Tunney's career was not as celebrated as Dempsey's, but he punctuated it with two wins over his top peer. Tunney (61-1-1) resides as one of boxing's top light heavyweights and heavyweights. He engaged in a five-fight series with middleweight mauler Harry Greb and took the 175-pound American belt from Battling Levinsky before moving up to boxing's glamour division. A methodical boxer, Tunney subdued Dempsey to take his title via unanimous decision and retired not long after the controversial rematch — also a Tunney UD. Both Dempsey fights drew more than 100,000 fans.
Placed in an era featuring high-class opposition, Ross more than held his own. A Ray Arcel pupil 40 years before Roberto Duran, Ross (72-4-3) was the third fighter to win titles in three weight classes — lightweight, junior welterweight and welterweight — and defeated top-tier peers Tony Canzoneri and Jimmy McLarnin. Taking the first two titles from Canzoneri in 1933 and stepping up to dethrone McLarnin at 147 a year later, Ross went 4-1 against these legends. He stood as the welterweight champion for four years, retiring after a loss to the great Henry Armstrong.
A boxing trailblazer, Gans (120-8-9) was the first black American to win a world title. He captured the lightweight championship in 1902 and held it for an unspecified time (particulars for 1900s boxing are often elusive) over the next six years. The tactician's defining fight, though, was for the 135-pound strap. Gans defeated fellow Hall of Famer Battling Nelson in a 42-round slugfest. Although he lost twice to the younger Nelson following that grueling encounter, the boxing forefather is regarded as a legendary lightweight. He also won a welterweight belt eight months prior to the Nelson war.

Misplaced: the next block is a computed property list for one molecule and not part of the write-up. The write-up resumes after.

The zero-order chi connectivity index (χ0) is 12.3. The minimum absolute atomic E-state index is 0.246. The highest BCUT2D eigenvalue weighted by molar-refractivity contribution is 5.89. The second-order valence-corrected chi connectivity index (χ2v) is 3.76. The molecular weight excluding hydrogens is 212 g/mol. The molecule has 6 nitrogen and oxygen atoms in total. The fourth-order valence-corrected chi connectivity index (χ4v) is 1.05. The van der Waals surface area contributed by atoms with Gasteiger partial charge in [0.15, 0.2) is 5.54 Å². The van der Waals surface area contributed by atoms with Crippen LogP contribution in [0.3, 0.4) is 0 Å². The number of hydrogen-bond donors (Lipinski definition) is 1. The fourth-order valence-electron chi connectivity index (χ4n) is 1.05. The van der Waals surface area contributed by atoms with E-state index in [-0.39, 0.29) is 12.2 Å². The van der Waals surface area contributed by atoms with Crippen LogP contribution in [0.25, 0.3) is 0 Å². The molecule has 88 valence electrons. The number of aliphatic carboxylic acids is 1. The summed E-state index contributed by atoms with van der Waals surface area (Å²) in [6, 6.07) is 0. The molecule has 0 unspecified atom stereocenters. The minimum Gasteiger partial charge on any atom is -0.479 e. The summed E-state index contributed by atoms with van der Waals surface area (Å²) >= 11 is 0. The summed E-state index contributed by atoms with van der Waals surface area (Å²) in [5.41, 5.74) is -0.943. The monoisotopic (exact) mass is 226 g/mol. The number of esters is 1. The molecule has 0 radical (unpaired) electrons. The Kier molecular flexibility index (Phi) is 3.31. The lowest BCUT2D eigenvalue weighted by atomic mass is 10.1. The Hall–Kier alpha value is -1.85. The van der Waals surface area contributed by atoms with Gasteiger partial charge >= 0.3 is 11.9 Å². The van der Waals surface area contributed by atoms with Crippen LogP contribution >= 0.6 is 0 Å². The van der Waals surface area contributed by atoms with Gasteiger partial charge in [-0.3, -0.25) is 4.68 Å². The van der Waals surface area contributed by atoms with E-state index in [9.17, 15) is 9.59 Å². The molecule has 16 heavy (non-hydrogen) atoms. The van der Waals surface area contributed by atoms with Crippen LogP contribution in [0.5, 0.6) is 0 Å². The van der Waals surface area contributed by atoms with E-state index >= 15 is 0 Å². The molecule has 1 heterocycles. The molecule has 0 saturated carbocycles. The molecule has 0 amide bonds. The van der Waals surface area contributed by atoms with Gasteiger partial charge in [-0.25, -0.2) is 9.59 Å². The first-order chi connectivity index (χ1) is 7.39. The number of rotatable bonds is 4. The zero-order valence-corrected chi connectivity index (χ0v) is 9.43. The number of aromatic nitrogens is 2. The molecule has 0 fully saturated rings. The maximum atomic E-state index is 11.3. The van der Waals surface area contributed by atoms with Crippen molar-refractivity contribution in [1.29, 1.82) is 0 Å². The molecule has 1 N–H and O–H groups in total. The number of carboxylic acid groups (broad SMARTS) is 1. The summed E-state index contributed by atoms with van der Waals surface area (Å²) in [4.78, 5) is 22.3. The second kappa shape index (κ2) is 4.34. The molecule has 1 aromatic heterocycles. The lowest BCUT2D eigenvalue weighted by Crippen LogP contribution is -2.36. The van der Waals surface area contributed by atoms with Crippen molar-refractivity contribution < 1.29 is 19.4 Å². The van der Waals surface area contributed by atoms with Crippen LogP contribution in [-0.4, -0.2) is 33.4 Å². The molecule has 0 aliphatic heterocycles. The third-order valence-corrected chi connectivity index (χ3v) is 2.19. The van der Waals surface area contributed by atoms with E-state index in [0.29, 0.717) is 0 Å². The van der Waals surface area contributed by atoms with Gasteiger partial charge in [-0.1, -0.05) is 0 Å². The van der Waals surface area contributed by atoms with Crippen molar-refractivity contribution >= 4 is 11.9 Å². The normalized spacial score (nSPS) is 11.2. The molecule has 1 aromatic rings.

One of the most skilled craftsmen in modern boxing history, Mayweather (50-0) would rank higher were he not fixated on that unbeaten record. Floyd's 2001 destruction of top 130-pound foe Diego Corrales preceded two wins over a prime Jose Luis Castillo (though, he probably lost the first Castillo fight). But Mayweather opted for mismatches in his late 20s; his "money" years almost exclusively involved meetings with rivals at ideal times. The five-division champ may have been good enough to beat his peers at their best, but boxing's financial kingpin repeatedly refusing to test himself docks him historically.
Nearly untouchable at his best, "Sweet Pea" is arguably the greatest defensive fighter ever. The southpaw reigned at lightweight and welterweight, surging to the top of the pound-for-pound lists after a disputed draw against Julio Cesar Chavez, who had avoided him. Whitaker (40-4-1) held belts in four divisions but was robbed on multiple occasions; even his 1997 Oscar De La Hoya loss was debatable. Three of Whitaker's four defeats came in his final four fights, after drug use and age diminished him. Perhaps a bit forgotten after nearly 20 years away, the Olympic gold medalist was boxing's best for several years.